According to figures from the National Circulation Service agency, the most popular newspaper is Argumenty i Fakty which has a circulation of 2.9 million. It is followed by Weekly Life (1.9 million), TV Guide (1.2 million) and Perm Region Izvestiya (1 million).[14] However, only about half of all Russian newspapers are registered with the agency.[10] Some leading newspapers in Russia are tabloids, including Zhizn. The most important business newspapers are Vedomosti and the influential Kommersant. Many newspapers are opposition-leaning, such as the critical Nezavisimaya Gazeta and Novaya Gazeta, which is known for its investigative journalism.[10][15] The main English-language newspapers are Moscow Times and The St. Petersburg Times. Six of the ten most circulated Russian newspapers are based in Moscow, while the other four are based in other cities and regions.[14]

Main newspapers

Main online newspapers

  • - politics and business online newspaper
  • LifeNews - tabloid
  • - business online newspaper
  • - opposition online newspaper
  • - state-owned online newspaper
  • - independent project for the publication of information about innovation and opening new production facilities in Russia


Television is the most popular media in Russia, with 74% of the population watching national television channels routinely and 59% routinely watching regional channels.[13] There are 330 television channels in total.[2] Three channels have a nationwide outreach (over 90% coverage of the Russian territory): First Channel, Rossiya and NTV.[17] According to 2005 television ratings, the most popular channel was First Channel (22.9%), followed by Rossiya (22.6%). The survey responders' local TV company was third with a rating of 12.3%.[18] The three national TV channels provide both news and entertainment, while the most popular entertainment-only channels are STS (10.3% rating) and TNT (6.7%). The most popular sports channel is Russia 2 (formerly Sport; rating 1.8%),[18] while the most popular culture channel is Russia K (formerly Kultura; rating 2.5%).[19] Russia K and Russia 2 have the third and fourth largest coverage of all Russian TV channels, with Russia K reaching 78.9% of the urban and 36.2% of the rural population and Russia 2 reaching 51.5% and 15.6%, respectively.[17]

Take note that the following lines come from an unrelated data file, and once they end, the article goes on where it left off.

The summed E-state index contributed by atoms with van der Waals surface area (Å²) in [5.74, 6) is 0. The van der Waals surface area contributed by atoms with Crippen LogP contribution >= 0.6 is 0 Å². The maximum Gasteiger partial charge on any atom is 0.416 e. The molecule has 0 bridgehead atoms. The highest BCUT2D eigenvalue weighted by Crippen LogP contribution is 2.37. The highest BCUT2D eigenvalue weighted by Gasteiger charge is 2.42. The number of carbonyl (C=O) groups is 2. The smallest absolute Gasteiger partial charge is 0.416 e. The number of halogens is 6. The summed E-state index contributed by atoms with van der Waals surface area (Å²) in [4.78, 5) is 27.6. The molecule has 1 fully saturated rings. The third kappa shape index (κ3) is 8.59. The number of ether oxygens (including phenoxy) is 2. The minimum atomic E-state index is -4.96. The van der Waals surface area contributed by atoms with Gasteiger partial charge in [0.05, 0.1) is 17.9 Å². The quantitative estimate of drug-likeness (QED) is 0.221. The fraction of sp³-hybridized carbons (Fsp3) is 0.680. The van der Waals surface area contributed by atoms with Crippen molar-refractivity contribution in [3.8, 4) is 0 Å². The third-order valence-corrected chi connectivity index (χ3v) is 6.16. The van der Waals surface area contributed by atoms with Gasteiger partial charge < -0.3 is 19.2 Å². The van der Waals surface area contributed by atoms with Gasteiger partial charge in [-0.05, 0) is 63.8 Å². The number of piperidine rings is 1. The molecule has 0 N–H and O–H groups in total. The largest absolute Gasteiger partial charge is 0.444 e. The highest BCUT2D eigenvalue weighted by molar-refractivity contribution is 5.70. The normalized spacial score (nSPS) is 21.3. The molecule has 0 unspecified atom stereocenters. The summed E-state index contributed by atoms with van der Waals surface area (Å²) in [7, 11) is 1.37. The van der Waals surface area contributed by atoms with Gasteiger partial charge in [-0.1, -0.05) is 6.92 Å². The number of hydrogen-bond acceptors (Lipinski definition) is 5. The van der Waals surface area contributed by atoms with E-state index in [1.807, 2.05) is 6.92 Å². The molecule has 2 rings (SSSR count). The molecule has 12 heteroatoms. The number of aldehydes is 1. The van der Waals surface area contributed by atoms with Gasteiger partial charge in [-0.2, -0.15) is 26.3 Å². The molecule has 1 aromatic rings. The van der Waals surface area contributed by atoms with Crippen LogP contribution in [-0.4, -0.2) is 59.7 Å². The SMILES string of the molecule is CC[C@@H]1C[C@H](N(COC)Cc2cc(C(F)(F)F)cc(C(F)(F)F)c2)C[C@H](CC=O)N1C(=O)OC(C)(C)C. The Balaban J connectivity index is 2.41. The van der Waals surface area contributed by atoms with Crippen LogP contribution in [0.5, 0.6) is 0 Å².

Regional television is relatively popular in Russia, and according to a 2005 report by TNS, regional audiences rely mainly on news and analysis provided by regional channels.[18]

Ownership structure

Two of the three main channels are majority owned by the state. First Channel is 51% publicly owned, while Rossiya is 100% state-owned through the All-Russia State Television and Radio Broadcasting Company (VGTRK). NTV is a commercial channel, but it is owned by Gazprom-Media, a subsidiary of Gazprom of which the state owns 50.002%. These three channels have often come under criticism for being biased towards the United Russia party and the Presidential Administration of Russia. They are accused of providing disproportionate and uncritical coverage of United Russia and their candidates. The channels do, however, provide large amounts of free airtime to all opposition election candidates, as required by law. During the Russian presidential election, 2008, the four presidential candidates all received 21 hours of airtime on the three main channels to debate each other and present their views.[20] According to research conducted by Professor Sarah Oates, most Russians believe that news reporting on the three national television channels is selective and unbalanced, but view this as appropriate. The responders to the study made it clear that they believe the role of state television should be to provide central authority and order in troubled times.[21]